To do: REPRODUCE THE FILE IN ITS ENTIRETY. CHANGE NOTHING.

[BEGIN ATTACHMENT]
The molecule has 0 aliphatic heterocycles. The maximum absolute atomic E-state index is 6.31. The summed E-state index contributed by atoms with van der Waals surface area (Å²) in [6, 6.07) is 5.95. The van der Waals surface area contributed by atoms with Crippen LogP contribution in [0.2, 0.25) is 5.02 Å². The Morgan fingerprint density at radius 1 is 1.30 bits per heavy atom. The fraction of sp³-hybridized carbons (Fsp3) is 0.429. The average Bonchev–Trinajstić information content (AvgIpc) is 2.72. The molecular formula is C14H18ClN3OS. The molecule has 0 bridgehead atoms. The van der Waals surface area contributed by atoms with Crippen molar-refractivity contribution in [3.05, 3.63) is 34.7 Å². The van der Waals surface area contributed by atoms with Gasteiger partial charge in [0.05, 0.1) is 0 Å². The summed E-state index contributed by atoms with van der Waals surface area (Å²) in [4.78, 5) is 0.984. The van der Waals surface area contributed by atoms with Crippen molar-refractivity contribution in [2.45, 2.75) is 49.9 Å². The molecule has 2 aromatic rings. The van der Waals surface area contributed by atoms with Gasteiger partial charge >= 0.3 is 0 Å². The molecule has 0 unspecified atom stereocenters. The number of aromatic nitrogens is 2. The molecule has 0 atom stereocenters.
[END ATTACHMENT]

The molecule has 0 aliphatic heterocycles. The maximum absolute atomic E-state index is 6.31. The summed E-state index contributed by atoms with van der Waals surface area (Å²) in [6, 6.07) is 5.95. The van der Waals surface area contributed by atoms with Crippen LogP contribution in [0.2, 0.25) is 5.02 Å². The Morgan fingerprint density at radius 1 is 1.30 bits per heavy atom. The fraction of sp³-hybridized carbons (Fsp3) is 0.429. The average Bonchev–Trinajstić information content (AvgIpc) is 2.72. The molecular formula is C14H18ClN3OS. The molecule has 0 bridgehead atoms. The van der Waals surface area contributed by atoms with Crippen molar-refractivity contribution in [3.05, 3.63) is 34.7 Å². The van der Waals surface area contributed by atoms with Gasteiger partial charge in [0.05, 0.1) is 0 Å². The summed E-state index contributed by atoms with van der Waals surface area (Å²) in [4.78, 5) is 0.984. The van der Waals surface area contributed by atoms with Crippen molar-refractivity contribution in [2.45, 2.75) is 49.9 Å². The molecule has 2 aromatic rings. The van der Waals surface area contributed by atoms with Gasteiger partial charge >= 0.3 is 0 Å². The molecule has 0 unspecified atom stereocenters. The number of aromatic nitrogens is 2. The molecule has 0 atom stereocenters.